Up to 60% of adults experience the occasional nocturnal leg cramp, which can feel like a painful spasm, tightening or twinge. They develop when the nerves that carry signals to your muscles fire off too many messages at once.
This causes your muscles to contract in an uncomfortable way, says Dr Scott Garrison, director of the department of family medicine at the University of Alberta.
Read more: Make a muscle cramp vanish
Sitting or lying down for a long time – like when you’re sleeping – can trigger the nerve malfunction. That’s why you tend to get cramps in the middle of the night. And weirdly, these cramps are more common in warmer months, according to a study from Dr Garrison and his team.
It might be because you have higher levels of vitamin D in the summer, thanks to increased sun exposure. The nutrient plays a role in regulating the growth and repair of your muscle fibres, says Dr Garrison.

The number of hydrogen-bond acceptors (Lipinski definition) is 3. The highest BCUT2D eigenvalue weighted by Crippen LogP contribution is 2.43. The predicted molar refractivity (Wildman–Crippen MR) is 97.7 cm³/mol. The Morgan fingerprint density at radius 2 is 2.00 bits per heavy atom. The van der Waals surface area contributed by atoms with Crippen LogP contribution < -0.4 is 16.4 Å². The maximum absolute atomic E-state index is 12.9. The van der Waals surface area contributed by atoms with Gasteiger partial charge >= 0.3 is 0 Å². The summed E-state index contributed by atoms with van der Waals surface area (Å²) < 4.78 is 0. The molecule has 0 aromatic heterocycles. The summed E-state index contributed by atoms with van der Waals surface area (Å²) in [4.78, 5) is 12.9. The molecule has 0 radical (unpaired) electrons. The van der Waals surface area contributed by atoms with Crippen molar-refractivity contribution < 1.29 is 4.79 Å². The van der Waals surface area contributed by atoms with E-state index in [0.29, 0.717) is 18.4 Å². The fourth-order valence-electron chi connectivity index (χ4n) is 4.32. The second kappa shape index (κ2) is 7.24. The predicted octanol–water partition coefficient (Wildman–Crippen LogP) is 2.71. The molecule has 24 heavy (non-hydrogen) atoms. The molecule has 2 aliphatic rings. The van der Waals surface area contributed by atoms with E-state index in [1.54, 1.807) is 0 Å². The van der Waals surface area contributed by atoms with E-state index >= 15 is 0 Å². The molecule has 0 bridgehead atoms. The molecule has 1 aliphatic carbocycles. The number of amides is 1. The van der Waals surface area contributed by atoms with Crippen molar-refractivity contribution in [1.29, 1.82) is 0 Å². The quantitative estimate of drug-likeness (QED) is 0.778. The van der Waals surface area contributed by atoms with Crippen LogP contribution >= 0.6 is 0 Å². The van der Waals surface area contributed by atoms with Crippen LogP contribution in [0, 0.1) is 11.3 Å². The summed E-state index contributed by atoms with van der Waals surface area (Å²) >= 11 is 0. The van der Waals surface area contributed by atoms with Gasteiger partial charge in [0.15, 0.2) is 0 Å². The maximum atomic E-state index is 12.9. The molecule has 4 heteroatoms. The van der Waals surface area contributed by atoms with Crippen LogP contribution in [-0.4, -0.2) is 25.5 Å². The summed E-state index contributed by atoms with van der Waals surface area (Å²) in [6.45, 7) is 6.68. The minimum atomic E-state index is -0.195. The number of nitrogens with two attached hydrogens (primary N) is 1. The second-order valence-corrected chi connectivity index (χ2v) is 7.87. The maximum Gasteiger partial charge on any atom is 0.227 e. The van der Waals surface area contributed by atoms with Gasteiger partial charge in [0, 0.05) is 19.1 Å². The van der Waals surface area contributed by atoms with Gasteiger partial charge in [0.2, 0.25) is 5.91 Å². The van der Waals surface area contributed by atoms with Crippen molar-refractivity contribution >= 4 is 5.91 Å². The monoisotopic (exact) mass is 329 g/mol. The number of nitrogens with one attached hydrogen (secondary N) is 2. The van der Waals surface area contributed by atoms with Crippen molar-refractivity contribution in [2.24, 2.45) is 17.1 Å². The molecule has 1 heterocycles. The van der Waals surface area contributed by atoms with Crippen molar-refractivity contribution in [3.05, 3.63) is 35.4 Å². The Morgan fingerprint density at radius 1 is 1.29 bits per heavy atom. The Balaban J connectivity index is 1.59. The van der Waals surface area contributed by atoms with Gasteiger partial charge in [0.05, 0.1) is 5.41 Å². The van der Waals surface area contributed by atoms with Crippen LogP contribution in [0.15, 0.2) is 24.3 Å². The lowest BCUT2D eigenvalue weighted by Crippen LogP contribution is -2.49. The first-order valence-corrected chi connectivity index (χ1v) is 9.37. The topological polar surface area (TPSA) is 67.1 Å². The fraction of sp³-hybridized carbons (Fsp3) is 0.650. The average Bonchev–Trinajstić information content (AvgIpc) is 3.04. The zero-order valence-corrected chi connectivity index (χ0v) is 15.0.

But more growth and repair may also send the muscle mechanism behind your cramps into overdrive, he says.
Read more: Is muscle soreness really a sign of an effective workout
Nocturnal leg cramps become more common – and painful – as you age, says Dr Garrison. After you hit 50, you start losing more of the nerve cells that send messages from your brain to your muscles. The cells that are left have to work harder, which experts speculate might cause cramping.
Fortunately, the spasms are usually harmless. But in rare cases, they can signal electrolyte imbalance or neuromuscular disorders like amyotrophic lateral sclerosis (ALS), known as Lou Gehrig’s disease.
Stretching your calves, hamstrings and quads before bed will stop cramps before they start. In fact, a 2012 study from the Netherlands found that older adults who suffered from these cramps experienced fewer, less severe spasms when they stretched their legs for three minutes prior to hitting the sack.
Read more: This is what would happen to your muscles if you stretched for 10 minutes every day
If a spasm does strike in the middle of the night, ease the pain by using the same stretches. Your usual first line of defence – hopping out of bed and walking around for a minute – will help relieve tightness, too.
This article was originally published on www.menshealth.com
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